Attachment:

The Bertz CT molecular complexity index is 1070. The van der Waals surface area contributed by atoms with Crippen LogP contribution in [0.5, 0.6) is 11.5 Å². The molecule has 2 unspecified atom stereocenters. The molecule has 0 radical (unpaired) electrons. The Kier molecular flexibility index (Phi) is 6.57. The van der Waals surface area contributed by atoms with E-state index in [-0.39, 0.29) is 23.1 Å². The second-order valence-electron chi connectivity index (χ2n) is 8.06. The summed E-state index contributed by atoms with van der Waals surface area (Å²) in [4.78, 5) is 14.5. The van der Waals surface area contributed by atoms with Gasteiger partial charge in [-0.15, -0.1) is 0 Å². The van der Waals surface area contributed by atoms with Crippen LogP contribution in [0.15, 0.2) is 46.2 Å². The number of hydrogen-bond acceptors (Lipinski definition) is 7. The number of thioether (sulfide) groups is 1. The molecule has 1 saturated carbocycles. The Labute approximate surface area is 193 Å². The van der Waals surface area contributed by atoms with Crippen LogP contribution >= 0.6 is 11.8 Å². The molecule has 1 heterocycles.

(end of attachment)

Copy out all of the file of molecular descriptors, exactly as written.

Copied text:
The Bertz CT molecular complexity index is 1070. The van der Waals surface area contributed by atoms with Crippen LogP contribution in [0.5, 0.6) is 11.5 Å². The molecule has 2 unspecified atom stereocenters. The molecule has 0 radical (unpaired) electrons. The Kier molecular flexibility index (Phi) is 6.57. The van der Waals surface area contributed by atoms with E-state index in [-0.39, 0.29) is 23.1 Å². The second-order valence-electron chi connectivity index (χ2n) is 8.06. The summed E-state index contributed by atoms with van der Waals surface area (Å²) in [4.78, 5) is 14.5. The van der Waals surface area contributed by atoms with Gasteiger partial charge in [-0.15, -0.1) is 0 Å². The van der Waals surface area contributed by atoms with Crippen LogP contribution in [0.15, 0.2) is 46.2 Å². The number of hydrogen-bond acceptors (Lipinski definition) is 7. The number of thioether (sulfide) groups is 1. The molecule has 1 saturated carbocycles. The Labute approximate surface area is 193 Å². The van der Waals surface area contributed by atoms with Crippen LogP contribution >= 0.6 is 11.8 Å². The molecule has 1 heterocycles.